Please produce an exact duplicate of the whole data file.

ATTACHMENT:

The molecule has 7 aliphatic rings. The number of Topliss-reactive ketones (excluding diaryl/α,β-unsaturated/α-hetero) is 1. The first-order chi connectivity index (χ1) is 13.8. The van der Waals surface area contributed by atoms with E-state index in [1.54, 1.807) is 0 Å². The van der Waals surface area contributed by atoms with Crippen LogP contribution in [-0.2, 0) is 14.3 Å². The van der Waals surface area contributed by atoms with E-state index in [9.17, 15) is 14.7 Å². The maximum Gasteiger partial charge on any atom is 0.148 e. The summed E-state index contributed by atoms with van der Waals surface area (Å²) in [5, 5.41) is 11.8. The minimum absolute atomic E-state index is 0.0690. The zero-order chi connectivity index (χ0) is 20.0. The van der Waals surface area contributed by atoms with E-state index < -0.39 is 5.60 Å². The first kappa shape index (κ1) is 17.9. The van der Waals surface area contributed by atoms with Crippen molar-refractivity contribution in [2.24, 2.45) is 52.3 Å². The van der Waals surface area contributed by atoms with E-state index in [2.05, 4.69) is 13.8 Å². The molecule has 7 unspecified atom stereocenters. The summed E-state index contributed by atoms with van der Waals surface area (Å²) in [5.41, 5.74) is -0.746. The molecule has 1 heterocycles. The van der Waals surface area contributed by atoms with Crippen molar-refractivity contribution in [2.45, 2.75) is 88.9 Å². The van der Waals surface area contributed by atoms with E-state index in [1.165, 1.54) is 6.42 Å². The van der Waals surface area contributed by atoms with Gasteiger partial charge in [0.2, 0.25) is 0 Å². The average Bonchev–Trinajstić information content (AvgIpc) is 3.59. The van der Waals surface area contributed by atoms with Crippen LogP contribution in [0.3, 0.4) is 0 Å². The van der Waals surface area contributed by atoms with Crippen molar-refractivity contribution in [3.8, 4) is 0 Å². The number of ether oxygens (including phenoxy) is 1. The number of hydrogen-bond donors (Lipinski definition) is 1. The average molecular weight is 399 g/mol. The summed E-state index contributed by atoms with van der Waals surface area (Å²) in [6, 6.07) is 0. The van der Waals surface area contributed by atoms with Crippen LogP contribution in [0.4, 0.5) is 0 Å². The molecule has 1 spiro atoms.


The molecule has 7 aliphatic rings. The number of Topliss-reactive ketones (excluding diaryl/α,β-unsaturated/α-hetero) is 1. The first-order chi connectivity index (χ1) is 13.8. The van der Waals surface area contributed by atoms with E-state index in [1.54, 1.807) is 0 Å². The van der Waals surface area contributed by atoms with Crippen LogP contribution in [-0.2, 0) is 14.3 Å². The van der Waals surface area contributed by atoms with E-state index in [9.17, 15) is 14.7 Å². The maximum Gasteiger partial charge on any atom is 0.148 e. The summed E-state index contributed by atoms with van der Waals surface area (Å²) in [5, 5.41) is 11.8. The minimum absolute atomic E-state index is 0.0690. The zero-order chi connectivity index (χ0) is 20.0. The van der Waals surface area contributed by atoms with E-state index < -0.39 is 5.60 Å². The first kappa shape index (κ1) is 17.9. The van der Waals surface area contributed by atoms with Crippen molar-refractivity contribution in [2.24, 2.45) is 52.3 Å². The van der Waals surface area contributed by atoms with E-state index in [2.05, 4.69) is 13.8 Å². The molecule has 7 unspecified atom stereocenters. The summed E-state index contributed by atoms with van der Waals surface area (Å²) in [5.41, 5.74) is -0.746. The molecule has 1 heterocycles. The van der Waals surface area contributed by atoms with Crippen molar-refractivity contribution in [2.45, 2.75) is 88.9 Å². The van der Waals surface area contributed by atoms with E-state index in [1.165, 1.54) is 6.42 Å². The van der Waals surface area contributed by atoms with Gasteiger partial charge in [0.2, 0.25) is 0 Å². The average Bonchev–Trinajstić information content (AvgIpc) is 3.59. The van der Waals surface area contributed by atoms with Crippen LogP contribution in [0.3, 0.4) is 0 Å². The van der Waals surface area contributed by atoms with Crippen molar-refractivity contribution in [3.8, 4) is 0 Å². The number of ether oxygens (including phenoxy) is 1. The number of hydrogen-bond donors (Lipinski definition) is 1. The average molecular weight is 399 g/mol. The summed E-state index contributed by atoms with van der Waals surface area (Å²) in [6, 6.07) is 0. The van der Waals surface area contributed by atoms with Crippen LogP contribution in [0.4, 0.5) is 0 Å². The molecule has 1 spiro atoms.